Hungarian police on Monday struggled to control refugees entering by the thousands at Hungary’s border with Serbia.
Police kept a large group of exhausted and anxious refugees in a holding area, a few meters from a gap in the border fence where a rail line linking Serbia and Hungary passes, and where most refugees have been entering on foot. When buses arrived to begin loading the refugees to take them to a registration center, hundreds of them stampeded.
Some tried to board the buses, while others set out on foot on the highway to Budapest, where many hope to catch trains to the Austrian border and on to Germany.
“Every day, thousands of people come across. Only today, it’s more than 2,000 people who have crossed this border line, which means they have entered the European Union,” said Kristof Gancs, a spokesman for Hungarian Interchurch Aid, a relief organization. Gancs and other relief workers gave directions to the migrants arriving on foot along the railroad tracks, some pushing strollers with babies and elderly people in wheelchairs.
Refugees interviewed all told similar stories of fleeing war in their homelands. “I really want to go to a place where I could be alive, to be alive,” said a refugee from Afghanistan as he approached the police holding area from the border fence.
Relief workers also tried to calm the nerves of some migrants who feared Hungary would send them back.
In a policy shift, Hungary is now granting passage to the Austrian border for those who state they are refugees and not economic migrants. In the process, Hungarian officials are taking their fingerprints and holding them at registration centers while their status is determined and decisions are made whether to send the migrants on to the Austrian border or return them to Serbia.
At a gap in the border fence, on the Serbian side, a group relaxed and roasted corn on a campfire.
“They’re waiting to decide whether to enter Hungary illegally or not, because if they enter, then their fingerprints will be taken and they will be registered in Hungary,” said Momand Ferdaus, a volunteer. “The migrants, they don’t actually know clear enough what’s going to happen to them once they enter Hungary.”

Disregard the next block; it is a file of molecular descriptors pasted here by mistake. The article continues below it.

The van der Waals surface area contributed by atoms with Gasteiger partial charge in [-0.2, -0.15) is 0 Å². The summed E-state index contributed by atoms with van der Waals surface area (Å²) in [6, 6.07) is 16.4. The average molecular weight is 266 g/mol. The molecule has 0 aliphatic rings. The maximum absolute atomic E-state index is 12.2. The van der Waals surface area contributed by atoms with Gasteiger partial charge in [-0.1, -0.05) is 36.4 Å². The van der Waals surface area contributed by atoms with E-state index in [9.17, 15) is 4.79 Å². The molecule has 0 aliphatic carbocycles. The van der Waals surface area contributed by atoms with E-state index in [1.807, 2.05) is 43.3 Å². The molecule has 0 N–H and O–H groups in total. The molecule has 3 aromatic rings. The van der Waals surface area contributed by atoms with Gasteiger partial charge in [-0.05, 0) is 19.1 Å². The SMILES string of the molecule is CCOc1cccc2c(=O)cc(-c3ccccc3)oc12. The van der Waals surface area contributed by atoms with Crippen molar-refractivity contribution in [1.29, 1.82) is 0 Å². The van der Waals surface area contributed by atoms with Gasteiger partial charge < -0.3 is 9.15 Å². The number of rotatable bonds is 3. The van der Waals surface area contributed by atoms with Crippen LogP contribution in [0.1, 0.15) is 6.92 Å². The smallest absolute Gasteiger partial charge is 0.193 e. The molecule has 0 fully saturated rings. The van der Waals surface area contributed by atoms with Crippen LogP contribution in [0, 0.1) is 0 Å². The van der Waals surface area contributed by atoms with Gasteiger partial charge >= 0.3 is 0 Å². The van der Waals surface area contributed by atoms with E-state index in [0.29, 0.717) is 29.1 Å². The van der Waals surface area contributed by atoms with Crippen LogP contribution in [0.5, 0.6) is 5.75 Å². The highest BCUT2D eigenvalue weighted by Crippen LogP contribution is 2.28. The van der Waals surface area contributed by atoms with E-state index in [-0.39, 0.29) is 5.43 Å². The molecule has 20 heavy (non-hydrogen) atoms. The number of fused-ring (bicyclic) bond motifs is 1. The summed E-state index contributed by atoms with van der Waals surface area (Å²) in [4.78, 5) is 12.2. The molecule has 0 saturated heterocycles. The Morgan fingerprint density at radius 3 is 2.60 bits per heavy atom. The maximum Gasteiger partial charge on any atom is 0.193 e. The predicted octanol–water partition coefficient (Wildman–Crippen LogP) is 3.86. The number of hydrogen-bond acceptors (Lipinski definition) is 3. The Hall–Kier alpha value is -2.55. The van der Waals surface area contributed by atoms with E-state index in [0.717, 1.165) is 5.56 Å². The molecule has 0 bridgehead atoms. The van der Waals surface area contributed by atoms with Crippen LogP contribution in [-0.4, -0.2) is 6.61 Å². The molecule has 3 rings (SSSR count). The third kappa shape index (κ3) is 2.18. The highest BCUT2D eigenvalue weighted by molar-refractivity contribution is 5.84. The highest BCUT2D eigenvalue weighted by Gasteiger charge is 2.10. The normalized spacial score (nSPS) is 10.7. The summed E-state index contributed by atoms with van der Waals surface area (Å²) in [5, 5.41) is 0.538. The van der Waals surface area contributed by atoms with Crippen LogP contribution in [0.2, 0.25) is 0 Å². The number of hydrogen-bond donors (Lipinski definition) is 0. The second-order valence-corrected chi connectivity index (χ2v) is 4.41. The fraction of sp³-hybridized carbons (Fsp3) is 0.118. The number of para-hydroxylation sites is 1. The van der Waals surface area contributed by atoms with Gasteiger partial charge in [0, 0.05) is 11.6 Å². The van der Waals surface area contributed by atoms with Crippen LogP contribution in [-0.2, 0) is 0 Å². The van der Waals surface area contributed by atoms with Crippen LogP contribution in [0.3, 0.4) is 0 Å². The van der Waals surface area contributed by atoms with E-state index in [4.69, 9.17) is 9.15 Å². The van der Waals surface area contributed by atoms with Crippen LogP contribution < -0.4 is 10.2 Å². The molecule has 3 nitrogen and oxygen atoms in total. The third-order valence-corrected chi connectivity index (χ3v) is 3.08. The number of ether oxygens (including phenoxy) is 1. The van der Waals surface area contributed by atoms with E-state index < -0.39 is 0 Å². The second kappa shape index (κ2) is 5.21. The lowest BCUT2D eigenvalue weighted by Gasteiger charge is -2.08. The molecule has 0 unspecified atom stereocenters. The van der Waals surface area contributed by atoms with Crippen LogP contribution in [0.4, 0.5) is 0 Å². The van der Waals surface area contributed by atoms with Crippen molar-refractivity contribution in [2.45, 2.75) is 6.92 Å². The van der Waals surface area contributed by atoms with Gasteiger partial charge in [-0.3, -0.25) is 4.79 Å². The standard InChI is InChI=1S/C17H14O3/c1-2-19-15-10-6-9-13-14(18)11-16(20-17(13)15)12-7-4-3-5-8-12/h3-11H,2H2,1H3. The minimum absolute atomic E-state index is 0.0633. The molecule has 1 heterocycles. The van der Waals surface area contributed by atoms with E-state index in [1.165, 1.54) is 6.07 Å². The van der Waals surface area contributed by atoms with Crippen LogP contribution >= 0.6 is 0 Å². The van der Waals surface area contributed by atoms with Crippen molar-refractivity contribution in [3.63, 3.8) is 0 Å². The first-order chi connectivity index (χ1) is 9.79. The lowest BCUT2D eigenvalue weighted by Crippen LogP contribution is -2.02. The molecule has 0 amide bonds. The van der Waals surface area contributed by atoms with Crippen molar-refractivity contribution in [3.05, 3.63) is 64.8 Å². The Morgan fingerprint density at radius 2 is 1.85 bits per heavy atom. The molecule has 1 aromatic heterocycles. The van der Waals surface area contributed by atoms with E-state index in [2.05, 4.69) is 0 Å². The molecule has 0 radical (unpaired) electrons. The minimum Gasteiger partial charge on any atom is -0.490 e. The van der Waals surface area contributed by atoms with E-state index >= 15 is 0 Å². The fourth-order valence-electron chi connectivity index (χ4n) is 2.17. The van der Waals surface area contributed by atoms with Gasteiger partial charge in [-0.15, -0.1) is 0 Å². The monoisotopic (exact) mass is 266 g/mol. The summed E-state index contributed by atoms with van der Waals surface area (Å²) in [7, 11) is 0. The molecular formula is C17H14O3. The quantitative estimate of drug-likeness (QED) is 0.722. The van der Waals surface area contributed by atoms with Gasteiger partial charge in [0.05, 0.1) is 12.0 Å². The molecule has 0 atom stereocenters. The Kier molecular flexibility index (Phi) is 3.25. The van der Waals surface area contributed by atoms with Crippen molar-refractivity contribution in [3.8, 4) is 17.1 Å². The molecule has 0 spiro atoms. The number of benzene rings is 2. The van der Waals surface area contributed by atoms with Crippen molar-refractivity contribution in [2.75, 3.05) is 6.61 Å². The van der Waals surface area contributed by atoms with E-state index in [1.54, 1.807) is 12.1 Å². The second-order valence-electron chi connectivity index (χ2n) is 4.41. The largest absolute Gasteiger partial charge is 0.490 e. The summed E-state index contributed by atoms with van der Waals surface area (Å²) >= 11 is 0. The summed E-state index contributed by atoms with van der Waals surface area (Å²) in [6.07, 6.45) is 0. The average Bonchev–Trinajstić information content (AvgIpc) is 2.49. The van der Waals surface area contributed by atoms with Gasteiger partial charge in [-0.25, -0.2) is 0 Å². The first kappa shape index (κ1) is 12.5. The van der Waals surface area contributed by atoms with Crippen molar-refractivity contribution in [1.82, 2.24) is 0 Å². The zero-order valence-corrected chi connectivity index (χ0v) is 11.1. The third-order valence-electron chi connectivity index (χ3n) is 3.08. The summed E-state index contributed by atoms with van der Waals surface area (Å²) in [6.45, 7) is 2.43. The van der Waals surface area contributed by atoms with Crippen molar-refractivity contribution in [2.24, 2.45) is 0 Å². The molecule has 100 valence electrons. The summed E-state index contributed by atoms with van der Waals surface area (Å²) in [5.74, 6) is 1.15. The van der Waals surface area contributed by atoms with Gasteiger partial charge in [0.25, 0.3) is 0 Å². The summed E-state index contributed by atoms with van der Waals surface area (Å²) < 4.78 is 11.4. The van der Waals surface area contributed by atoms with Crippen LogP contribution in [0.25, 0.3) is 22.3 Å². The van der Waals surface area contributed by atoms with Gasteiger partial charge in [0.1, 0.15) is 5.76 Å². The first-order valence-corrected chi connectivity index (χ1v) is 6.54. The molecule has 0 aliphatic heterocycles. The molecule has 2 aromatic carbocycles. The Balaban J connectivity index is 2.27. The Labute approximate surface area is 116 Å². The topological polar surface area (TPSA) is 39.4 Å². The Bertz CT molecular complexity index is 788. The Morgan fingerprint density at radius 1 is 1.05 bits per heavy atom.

The path along the railroad tracks was littered with torn migration documents from Greece. Many of the migrants tried to destroy any evidence of their prior presence in the European Union, in the belief that it might somehow be cause for Hungary to deport them. Most want to go to Germany via Austria.
There is only so much relief workers can say to reassure the migrants as EU governments decide how to deal with the influx.
“It’s changing from day to day,” said Gancs. “Right now Germany says everyone from Syria is a refugee and they’re welcome there. This means they won’t be sent back to Hungary. This is the situation now. We don’t know how long it will last.”
Right to asylum
On Monday, both France and Britain agreed to accept thousands of people from the war-torn Mideast. But the numbers they have agreed to take in — France said it would take 24,000 over the next two years; Britain, 20,000 over the next five — are dwarfed by the sheer masses of migrants streaming in.
Germany has said it is willing to accept 800,000 migrants, many of whom already have relatives in the country and are being urged to join their families there. Europe’s wealthiest country, Germany also said Monday it is making an additional $6.6 billion in public funds available next year to absorb the refugees into German society.